This installment of the Mood Pieces is about To the Moon, an adventure game from Freebird Games, available for PC and Mac.
To the Moon is another indie game that I initially skipped although it sounded interesting since it was available only on PC. When it was included in the The Humble Indie Bundle 10 I noticed that they had a Mac port also, so I got to finally see what it was all about.
The plot of the game in short is that in the future there exist a technology of rewriting a person’s memories, but because of technical reasons it’s only done for people who are on their deathbed, to give them the memories of the life they wish they had lived, but didn’t. Johnny Wyles is dying, and his last wish was to go to the Moon. It’s the task of doctor’s Eva Rosalene and Neil Watts to enter his memories and find a way to edit them to give him this final wish.
For me the first impression of To the Moon wasn’t too good. The game uses the kind of JRPG style pixel graphics and graphical style which doesn’t usually appeal to me, and right off the bat there was the kind of humour which usually rubs me the wrong way. As the plot started developing all this was forgotten. During the few hours this game took there was only a couple of moments when some self-referential quip was a bit annoying.
The game is story heavy, with very little actual action, but the balance between interactive storytelling and traditional gameplay is pretty good. Most of the game takes place in Wyles’ memories, which the doctors need to travel through, looking for associations and mementos that can take them further back. There is a rather simple puzzle minigame where the mementoes are processed, which acts as a nice palate cleanser between the chapters of dialogue driven story. While the main characters are not eavesdropping people in Wyles’ memories, they keep up a constant banter between themselves.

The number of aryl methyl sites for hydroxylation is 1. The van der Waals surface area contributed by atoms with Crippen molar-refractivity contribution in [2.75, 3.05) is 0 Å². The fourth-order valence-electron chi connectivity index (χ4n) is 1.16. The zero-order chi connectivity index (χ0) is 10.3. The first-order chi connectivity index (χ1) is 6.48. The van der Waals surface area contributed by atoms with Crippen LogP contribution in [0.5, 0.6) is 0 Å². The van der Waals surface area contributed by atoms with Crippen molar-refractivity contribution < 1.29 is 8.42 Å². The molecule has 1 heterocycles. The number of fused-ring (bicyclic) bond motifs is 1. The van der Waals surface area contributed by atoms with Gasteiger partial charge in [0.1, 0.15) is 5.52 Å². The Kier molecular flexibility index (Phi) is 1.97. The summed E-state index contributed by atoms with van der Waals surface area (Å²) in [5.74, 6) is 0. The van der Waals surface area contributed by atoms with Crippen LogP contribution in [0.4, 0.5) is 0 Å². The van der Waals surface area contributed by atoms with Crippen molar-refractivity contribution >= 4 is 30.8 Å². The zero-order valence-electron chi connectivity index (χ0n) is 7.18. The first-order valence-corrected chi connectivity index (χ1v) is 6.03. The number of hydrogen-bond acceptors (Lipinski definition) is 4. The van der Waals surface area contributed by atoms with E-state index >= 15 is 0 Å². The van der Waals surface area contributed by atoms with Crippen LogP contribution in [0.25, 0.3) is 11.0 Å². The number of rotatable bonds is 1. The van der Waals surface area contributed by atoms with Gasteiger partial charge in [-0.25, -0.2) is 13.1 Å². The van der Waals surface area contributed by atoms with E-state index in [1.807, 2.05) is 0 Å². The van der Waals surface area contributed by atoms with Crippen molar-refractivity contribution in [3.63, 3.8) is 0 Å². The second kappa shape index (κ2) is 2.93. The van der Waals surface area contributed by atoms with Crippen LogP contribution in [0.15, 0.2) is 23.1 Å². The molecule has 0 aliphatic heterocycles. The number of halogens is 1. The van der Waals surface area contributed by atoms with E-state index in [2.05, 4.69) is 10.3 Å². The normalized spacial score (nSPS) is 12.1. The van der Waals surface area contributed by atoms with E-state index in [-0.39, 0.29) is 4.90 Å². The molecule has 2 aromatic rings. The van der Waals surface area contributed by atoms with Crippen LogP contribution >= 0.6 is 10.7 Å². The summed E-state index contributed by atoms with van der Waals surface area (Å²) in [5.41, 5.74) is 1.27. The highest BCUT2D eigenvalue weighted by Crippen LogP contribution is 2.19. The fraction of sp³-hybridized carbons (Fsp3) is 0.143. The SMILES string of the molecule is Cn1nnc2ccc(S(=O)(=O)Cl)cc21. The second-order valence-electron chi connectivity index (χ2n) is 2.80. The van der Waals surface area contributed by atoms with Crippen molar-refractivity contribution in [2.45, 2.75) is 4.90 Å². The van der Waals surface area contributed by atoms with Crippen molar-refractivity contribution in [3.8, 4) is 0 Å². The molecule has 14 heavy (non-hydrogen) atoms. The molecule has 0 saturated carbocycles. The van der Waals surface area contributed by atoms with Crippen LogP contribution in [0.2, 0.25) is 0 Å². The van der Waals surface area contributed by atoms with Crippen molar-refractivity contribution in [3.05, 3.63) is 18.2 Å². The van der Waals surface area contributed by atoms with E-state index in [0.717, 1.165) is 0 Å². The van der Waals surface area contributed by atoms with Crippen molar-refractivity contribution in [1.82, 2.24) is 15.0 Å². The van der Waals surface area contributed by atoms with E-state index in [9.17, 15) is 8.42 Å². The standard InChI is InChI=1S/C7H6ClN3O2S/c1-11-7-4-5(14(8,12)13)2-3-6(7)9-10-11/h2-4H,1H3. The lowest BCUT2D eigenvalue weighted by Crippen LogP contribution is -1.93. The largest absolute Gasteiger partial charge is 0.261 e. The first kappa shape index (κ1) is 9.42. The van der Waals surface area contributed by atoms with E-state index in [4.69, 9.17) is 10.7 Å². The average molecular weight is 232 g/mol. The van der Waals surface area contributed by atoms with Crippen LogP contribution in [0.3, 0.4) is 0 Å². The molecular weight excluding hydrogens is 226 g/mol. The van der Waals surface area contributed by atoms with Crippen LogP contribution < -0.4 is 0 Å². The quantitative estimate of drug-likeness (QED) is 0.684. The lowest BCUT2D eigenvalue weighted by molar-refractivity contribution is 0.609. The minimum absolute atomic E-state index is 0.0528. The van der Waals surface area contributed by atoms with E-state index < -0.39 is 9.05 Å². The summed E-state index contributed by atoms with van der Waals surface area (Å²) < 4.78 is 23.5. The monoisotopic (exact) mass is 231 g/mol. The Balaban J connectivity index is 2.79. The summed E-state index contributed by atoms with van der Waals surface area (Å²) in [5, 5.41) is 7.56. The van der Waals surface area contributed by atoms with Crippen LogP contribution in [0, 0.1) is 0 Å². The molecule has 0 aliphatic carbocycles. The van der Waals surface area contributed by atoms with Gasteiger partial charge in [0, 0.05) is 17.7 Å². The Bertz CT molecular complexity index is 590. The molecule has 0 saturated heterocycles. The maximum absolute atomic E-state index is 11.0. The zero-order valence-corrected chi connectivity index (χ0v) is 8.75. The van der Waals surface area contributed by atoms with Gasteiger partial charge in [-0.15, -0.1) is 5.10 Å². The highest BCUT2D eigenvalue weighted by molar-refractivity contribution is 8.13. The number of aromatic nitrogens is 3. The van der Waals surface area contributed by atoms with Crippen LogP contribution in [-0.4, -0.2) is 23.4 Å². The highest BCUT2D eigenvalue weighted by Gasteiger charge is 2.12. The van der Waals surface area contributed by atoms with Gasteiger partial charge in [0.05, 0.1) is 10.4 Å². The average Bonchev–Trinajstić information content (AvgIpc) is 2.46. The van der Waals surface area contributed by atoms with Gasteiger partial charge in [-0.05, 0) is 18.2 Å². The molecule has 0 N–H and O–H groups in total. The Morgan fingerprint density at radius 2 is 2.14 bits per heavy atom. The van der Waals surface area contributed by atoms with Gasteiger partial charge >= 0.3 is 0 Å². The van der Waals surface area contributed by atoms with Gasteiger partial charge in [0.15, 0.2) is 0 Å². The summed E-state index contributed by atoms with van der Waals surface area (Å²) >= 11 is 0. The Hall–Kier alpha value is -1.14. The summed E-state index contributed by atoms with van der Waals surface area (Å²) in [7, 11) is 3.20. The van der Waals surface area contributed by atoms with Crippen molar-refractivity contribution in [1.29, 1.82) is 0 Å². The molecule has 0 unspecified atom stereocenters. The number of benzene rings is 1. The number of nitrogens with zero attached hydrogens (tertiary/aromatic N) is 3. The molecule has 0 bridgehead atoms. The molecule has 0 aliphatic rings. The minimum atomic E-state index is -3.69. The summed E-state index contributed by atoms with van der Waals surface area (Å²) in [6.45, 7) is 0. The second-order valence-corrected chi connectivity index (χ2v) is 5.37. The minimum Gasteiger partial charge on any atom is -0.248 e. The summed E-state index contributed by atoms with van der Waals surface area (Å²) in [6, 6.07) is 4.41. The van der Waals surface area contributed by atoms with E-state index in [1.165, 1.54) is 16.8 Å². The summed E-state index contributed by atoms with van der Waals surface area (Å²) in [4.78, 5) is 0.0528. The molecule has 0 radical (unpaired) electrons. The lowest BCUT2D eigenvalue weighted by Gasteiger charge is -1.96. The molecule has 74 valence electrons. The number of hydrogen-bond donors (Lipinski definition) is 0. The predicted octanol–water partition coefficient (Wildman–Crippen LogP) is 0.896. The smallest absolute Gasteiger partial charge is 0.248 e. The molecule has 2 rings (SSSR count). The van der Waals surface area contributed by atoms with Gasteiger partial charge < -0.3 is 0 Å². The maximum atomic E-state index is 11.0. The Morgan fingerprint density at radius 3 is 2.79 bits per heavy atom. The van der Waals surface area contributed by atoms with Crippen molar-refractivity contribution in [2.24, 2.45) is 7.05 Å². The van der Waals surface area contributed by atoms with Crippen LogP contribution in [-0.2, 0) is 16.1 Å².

About the story, if you don’t want to have any preconceptions, please stop reading at the image below and go buy the game – it’s worth your while. After the image there are a few thoughts about the plot, but no outright spoilers. Overall To the Moon’s story is deliciously convoluted and well executed. It manages to be at the same time quite out there but relatable, and the humor evens out the melodrama. The plot unfolds in an engrossing way and it will probably tug your heartstrings especially towards the end.
To the Moon is one of those stories which have an ostensibly happy ending, except if you think about it at all, it turns out to be a totally horrible and tragic finish. What left to haunt me was the story of Wyles’ wife River, which I took to be one of understated tragedy amongst the other events depicted in Wyles’ memories. The whole story left me feeling kind of horrible and needing a hug, and I say this as praise.